HARLESS v. JOHNSON et al.
This is an action filed by plaintiff on January 20, 1949, to partition real property in San Diego county and was brought pursuant to the provisions of Section 752 of the Code of Civil Procedure. Plaintiff is the owner and holder of unforeclosed street improvement bonds issued on February 25, 1929, by the city treasurer of the city of San Diego pursuant to the Improvement Act of 1911. More than four years had expired after the due date of said bonds or of the last installment due thereon of the last principal coupons attached thereto prior to the filing of plaintiff's complaint and prior to January 1, 1947. The bonds had not been paid and were not discharged of record. The interest of defendant Johnson in the property was based upon improvement bonds issued July 2, 1929, and proceedings to foreclose the same. The interest of defendant John Roulac was acquired by tax deed and a deed from the executrix of the estate of Earl Smyth Roulac, deceased.
The trial court found that the lien of plaintiff's bonds and each of them terminated as of January 1, 1947, under the provisions of Section 2911 of the Civil Code of the State of California and that under the terms of said section, the lien of said bonds and each of them have been extinguished. Judgment was entered ordering cancellation of plaintiff's bonds and decreeing that defendants Johnson and Roulac are the owners of and entitled to the possession of the property involved. From this judgment plaintiff appeals.
It has been held that Section 2911 of the Civil Code is a definite statute of limitations and provides a definite period of time upon the expiration of which street improvement liens would be not only unenforceable by foreclosure but would be presumed to have been extinguished. Rombotis v. Fink, 89 Cal.App.2d 378, 384, 201 P.2d 588. The validity and constitutionality of this section has been fully considered and established by the recent Supreme Court cases of Scheas v. Robertson, 38 Cal.2d 119, 238 P.2d 982; Sipe v. Correa, 38 Cal.2d 131, 238 P.2d 989, and Anger v. Borden, 38 Cal.2d 136, 238 P.2d 976.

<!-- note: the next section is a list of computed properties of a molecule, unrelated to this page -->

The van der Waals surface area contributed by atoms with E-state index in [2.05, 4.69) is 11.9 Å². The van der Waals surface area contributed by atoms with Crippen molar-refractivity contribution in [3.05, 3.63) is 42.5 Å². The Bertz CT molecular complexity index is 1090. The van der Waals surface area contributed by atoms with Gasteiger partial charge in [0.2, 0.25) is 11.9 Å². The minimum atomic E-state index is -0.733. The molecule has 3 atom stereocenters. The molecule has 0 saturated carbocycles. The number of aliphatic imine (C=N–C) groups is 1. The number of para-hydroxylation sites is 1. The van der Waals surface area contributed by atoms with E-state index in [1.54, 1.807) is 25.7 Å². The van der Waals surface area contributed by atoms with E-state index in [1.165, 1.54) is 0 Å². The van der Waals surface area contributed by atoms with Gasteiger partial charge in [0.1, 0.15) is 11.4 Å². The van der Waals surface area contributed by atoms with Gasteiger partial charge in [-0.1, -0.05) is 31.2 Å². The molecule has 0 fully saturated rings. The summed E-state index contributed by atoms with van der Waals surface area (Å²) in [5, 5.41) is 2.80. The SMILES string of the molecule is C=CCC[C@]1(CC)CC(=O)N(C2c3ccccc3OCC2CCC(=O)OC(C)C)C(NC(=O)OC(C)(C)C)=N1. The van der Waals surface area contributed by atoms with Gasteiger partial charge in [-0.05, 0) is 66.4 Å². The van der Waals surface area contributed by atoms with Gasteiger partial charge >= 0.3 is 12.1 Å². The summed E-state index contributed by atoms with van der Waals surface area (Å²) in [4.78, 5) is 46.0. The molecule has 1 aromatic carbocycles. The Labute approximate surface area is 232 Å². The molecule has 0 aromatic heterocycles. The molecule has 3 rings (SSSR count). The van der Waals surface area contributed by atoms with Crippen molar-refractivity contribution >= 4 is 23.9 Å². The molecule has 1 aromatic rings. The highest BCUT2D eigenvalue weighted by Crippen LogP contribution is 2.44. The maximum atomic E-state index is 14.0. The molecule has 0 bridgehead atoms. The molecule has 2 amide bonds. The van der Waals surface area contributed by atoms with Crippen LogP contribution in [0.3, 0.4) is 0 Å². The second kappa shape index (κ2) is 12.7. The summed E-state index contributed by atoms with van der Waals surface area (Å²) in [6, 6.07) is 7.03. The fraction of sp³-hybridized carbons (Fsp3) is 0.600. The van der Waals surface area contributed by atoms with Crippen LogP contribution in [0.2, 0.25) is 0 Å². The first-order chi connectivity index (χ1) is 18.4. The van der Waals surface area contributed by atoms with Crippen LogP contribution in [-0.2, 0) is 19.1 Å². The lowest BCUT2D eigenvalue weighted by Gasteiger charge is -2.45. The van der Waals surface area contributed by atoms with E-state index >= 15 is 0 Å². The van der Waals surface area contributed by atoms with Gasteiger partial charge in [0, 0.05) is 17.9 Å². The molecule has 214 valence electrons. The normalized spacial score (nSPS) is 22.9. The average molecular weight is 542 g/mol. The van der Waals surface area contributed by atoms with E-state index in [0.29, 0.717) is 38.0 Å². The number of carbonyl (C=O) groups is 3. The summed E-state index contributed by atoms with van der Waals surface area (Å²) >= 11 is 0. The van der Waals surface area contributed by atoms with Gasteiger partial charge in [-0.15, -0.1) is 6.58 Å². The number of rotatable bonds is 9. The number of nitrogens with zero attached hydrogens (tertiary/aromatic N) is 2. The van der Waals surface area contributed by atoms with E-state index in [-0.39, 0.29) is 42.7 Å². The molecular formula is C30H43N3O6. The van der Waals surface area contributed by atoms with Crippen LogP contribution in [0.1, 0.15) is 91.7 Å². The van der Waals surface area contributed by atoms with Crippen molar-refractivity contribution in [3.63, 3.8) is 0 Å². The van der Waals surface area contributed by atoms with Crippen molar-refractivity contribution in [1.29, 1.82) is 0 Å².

Plaintiff failed to protect her liens by appropriate action within the time specified in the statute. Her lien rights were therefore presumed to be extinguished. The presumption of extinguishment was not overcome by sufficient evidence and the judgment decreeing that plaintiff's liens were extinguished was proper.
Plaintiff attacks the trial court's findings that defendants are the owners of and entitled to the possession of the property. However, since plaintiff's liens under her improvement bonds were extinguished, she cannot successfully attack the questioned findings. It is well settled that a plaintiff in an action to quiet title must rely upon the strength of his own title rather than upon the weakness of that of his adversary. Denman v. Smith, 14 Cal.2d 752, 758, 97 P.2d 451.
BARNARD, P. J., and GRIFFIN, J., concur.